Dee recently made a post about self-editing based on a “guide” I sent her, so she could do a first round of edits on her book before I started my own rounds of editing. It’s something a few of the editors at Samhain use with brand new authors. I thought it would be interesting (for who, I don’t know but humor me) to explain more about it and how it came to existance.


The guide came about after an IM conversation I had with another editor, Sasha Knight. I was rather bemoaning the fact that I felt as though I was correcting the same common errors or writing…ticks? I felt that in addition to big content edits, I was pointing out a number of things that authors could better learn not to do, not just have me correct them out each time we did a book together. Things that they could look for in their own manuscripts and edit out, if they just knew to look for them. It wasn’t to say that I didn’t want to do my job (far from it as my authors will tell you, lol) but that I felt the process could work more efficiently if the manuscripts had another go through by the author, once they were contracted but before I edited them.

It was at that point that the idea of creating a self-editing guide was born. We brainstormed some of the common and more basic things we saw in the manuscripts we were editing that we felt authors could look through on their own. I wanted Sasha to write it but she was busy and I was impatient to implement it and see how it would work so I sat down and wrote out a five page guide of some basic (and a few not as basic) things an author could look out for in their writing. I sent it off to Sasha, she added some things and it was ready to see action.

Some of the basic things we point authors to fix (I’m going to speak briefly about each one, because most will get their own post in the future):

1. Basic house style issues such as using a proper em dash (not a hyphen, double hyphen or en dash), using a proper ellipsis and other boring things like this.

2. Wandering body parts. Are his eyes shooting at her? His hands roaming her body? Some people are more literal minded than others, but sometimes the way body parts are described are more reminiscent of a horror novel than a romance.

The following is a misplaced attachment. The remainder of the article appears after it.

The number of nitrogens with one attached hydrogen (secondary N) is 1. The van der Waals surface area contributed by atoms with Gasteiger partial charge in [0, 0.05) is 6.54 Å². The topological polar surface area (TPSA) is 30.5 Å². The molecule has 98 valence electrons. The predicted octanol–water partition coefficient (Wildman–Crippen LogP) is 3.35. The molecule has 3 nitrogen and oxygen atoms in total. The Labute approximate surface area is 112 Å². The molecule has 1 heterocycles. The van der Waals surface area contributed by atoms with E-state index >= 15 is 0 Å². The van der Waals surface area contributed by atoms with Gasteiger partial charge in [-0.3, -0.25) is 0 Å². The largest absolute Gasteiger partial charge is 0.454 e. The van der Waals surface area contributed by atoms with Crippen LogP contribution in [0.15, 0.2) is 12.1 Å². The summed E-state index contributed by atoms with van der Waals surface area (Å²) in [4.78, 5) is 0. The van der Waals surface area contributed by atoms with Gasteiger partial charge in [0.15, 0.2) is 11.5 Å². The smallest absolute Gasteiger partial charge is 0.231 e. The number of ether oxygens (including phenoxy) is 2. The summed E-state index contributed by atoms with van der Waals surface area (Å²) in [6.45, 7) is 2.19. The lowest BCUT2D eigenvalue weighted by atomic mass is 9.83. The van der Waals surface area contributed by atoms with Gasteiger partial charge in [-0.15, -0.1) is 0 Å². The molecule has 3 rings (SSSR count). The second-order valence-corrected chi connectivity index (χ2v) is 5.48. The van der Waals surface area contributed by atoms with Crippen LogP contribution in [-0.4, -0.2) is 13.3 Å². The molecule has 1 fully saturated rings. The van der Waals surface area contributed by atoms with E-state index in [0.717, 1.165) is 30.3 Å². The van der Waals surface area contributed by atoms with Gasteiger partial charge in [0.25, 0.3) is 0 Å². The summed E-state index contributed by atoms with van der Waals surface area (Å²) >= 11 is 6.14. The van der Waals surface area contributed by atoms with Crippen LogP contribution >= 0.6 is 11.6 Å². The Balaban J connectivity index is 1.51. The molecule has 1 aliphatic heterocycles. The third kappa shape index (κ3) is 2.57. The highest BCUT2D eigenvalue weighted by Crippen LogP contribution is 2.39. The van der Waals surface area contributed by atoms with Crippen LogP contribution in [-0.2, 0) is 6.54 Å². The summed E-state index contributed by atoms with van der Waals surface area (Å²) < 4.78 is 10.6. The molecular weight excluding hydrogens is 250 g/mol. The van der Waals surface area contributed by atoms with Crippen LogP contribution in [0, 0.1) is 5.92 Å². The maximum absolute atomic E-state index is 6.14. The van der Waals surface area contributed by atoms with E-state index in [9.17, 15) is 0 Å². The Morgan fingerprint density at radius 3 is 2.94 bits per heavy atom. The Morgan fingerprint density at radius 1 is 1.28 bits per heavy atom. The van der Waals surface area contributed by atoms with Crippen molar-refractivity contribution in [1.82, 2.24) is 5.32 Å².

3. Dangling participles. Does your sentence start with an action attributed to an impossible thing? Lifting his head, the tree looked beautiful in the sunlight.

4. Filler words. We were seeing a lot of authors using words such as: just, so, really, that, very, then, and then in their writing. Words that don’t tell the reader anything and clutter the sentence. It’s easy, though time consuming, for an editor to point them out. It’s better if the author takes a critical look at their manuscript and sees how often they use them. It makes them more conscious of them the next time around.

5. Dialogue tags. Some editors hate dialogue tags. Some authors hate dialogue tags 🙂 To the best of my knowledge, none of the editors at Samhain feel that strongly about them. But we do see many authors using the same dialogue tag repeatedly, not using action tags effectively, and needing help streamlining and combining the two. As a for instance, if the dialogue consists of a question, the tag asked can be redundant, since it’s much like punctuation itself. This is a situation where we encourage authors to go for an action tag or a more varied dialogue tag, to give the reader more information.

7. Redundant actions, repeated words and other things to tighten writing.

Now, here’s where I tell a not-so-secret about this guide. It’s not meant to be the final word or on writing or editing or present itself as the final authority on the subject. We don’t expect the authors to self-edit their books or to make big, sweeping changes that will enable us to have to do no work at all, but this is a way of making them even more aware of some of the things they do in writing that just aren’t good 😉 Each author goes through this guide and finds something different than the next author, a different bad writing habit, so to speak. Some authors go through it and find nothing (and then get surprised in edits when we do :evilha:) We’re still going to do full edits on the book. Rounds of edits with lots of red ink. :muahaha: but getting the author learning to be introspective about how they write is worth the time we took to put the guide together and worth the time the author takes to use it.

Coming up next: dangling participles. I know you can hardly wait :fire:

Pin It on Pinterest

Share This